Until now, the Wall Street Journal (WSJ) could be read without concern over the veracity of its articles.
That is changing.
Today, it’s necessary to verify the facts and content of WSJ articles.
On September 14, the WSJ included a special section, Innovations in Energy.
The centerpiece of this special section was The Coming Price on Carbon, a full page article, proposing that a price on carbon was necessary, in part, at least, because Moody’s, and others, considered uncertainty over carbon a financial risk.
It went further to say, not only was it necessary, but that industry favored it, that the COP 21 agreement committed the United States to cutting CO2 emissions, and that a carbon tax would not put the United States at a disadvantage to China and others, because they are pursuing actions to cut CO2 emissions by using cap-and-trade.
Interestingly, the article said, “U.S. trading partners have priced carbon, and so Americans already pay for carbon in goods from those countries, which include European Union countries, Japan and South Korea.”
The fact we are already paying more, doesn’t seem like a good reason to inflict additional economic pain on Americans. It hardly seems rational to add a carbon tax to the goods we produce, just because some other country adds one to the goods they produce.
In so far as industry support for a carbon tax is concerned, much of that comes from companies, like Total, BP and Shell, based in Europe where there already is a carbon tax in the form of cap-and-trade. It’s true that Exxon has also said they favor a carbon tax, but as producers of natural gas they would benefit when competing with coal, while also fending off environmental extremists who want the government to prosecute Exxon for supposedly committing fraud.
The WSJ allowed this article to be printed, even though there were factual errors and misleading information contained in the article.
Here are three examples of inaccurate or misleading statements from the WSJ article, The Coming Price on Carbon.
- The article claims that the cost of solar has fallen and “put the price of power in parity with natural gas in some markets.” I know of no such instance, and in fact, even the Energy Information Administration (EIA) admits that the levelized cost (LCOE) of solar is significantly higher than from natural gas combined cycle (NGCC) power plants and from coal-fired power plants.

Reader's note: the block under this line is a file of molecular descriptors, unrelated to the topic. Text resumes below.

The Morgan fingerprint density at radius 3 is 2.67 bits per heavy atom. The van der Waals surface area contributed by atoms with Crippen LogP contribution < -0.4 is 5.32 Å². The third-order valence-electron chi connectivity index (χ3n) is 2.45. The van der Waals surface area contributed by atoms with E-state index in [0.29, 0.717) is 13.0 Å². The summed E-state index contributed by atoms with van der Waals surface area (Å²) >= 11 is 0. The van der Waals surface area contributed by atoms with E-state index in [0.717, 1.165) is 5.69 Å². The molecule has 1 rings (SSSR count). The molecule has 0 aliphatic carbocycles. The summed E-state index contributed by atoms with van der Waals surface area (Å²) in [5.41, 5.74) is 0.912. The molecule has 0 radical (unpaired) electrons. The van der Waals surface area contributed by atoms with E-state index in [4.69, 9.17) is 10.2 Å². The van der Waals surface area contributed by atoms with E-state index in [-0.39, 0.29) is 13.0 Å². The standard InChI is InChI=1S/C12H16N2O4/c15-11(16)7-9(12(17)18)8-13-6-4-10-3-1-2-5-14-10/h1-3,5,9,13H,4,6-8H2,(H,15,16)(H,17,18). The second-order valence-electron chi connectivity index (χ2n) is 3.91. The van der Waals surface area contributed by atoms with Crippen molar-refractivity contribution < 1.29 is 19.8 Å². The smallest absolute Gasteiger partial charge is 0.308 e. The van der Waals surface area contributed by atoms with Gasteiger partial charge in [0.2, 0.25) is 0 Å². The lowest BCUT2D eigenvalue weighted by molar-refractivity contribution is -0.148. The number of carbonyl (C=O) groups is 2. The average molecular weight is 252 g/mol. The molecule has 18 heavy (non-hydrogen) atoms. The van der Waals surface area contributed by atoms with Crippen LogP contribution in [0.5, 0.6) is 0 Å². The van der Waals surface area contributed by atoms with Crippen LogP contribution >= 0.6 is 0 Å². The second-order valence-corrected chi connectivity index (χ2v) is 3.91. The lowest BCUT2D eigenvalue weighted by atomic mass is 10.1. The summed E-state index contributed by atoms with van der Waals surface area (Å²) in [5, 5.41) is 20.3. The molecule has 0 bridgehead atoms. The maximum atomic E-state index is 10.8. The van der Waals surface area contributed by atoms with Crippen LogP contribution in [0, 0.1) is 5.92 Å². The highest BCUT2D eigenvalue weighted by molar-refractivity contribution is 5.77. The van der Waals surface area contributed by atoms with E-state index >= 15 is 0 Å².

- The article claims that the price of batteries for backing up solar has come down 50%, but, while this may be true, the cost of battery storage is still far greater than the cost of building an NGCC power plant and generating electricity. The cost of battery storage is at least $2,000 per KW, which is twice the cost of building an NGCC power plant. Battery storage is not economical.
- The article says that industry doesn’t want to invest in carbon capture and storage (CCS), which is probably true. CCS is not only exorbitantly expensive, it won’t work. Integrated gasification combined cycle (IGCC) power plants cost 6 times as much as a natural gas power plant. Storing huge quantities of CO2 underground for centuries without leaking back into the atmosphere, quantities that are millions and millions of tons greater than have been tried thus far, is probably not possible, especially when there are examples of how gasses stored “securely” underground have leaked into the atmosphere. See, Kemper is No Keeper.
The article assumes that CO2 is the cause of global warming, and that a price must be put on carbon.
But that in itself is a false assumption, because CO2 may very possibly not be the cause of global warming.
The article completely ignores the possibility that the sun is the cause of global warming.
If the WSJ didn’t want to force the author to rewrite the article, it could have offered a rebuttal to all the false and misleading information contained in the article. The WSJ did publish an article, A Price on Carbon? Don’t Bet on It, that examined the political reasons why congress wouldn’t impose a price.
But, saying a carbon tax won’t happen because of politics, is vastly different from saying the original article was misleading and inaccurate.
It’s the accuracy and truthfulness that is missing from the WSJ special section.
Allowing misinformation to stand without questioning it, should be unacceptable.
It’s tragic, it’s no longer possible to read the WSJ and believe the information will be factually correct. Virtually the entire special section, Innovations in Energy, is an opinion piece that should have been in the editorial section.
This is the second time within a month that the WSJ has published misleading and inaccurate information, without providing an explanation. See, Wall Street Journal Drinks the Kool Aid.
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Nothing to Fear, Chapter 12, explains why carbon capture and sequestration will not work.
Nothing to Fear is available from Amazon and some independent book sellers, including the Heartland Institute.
Link to Amazon: http://amzn.to/1miBhXy
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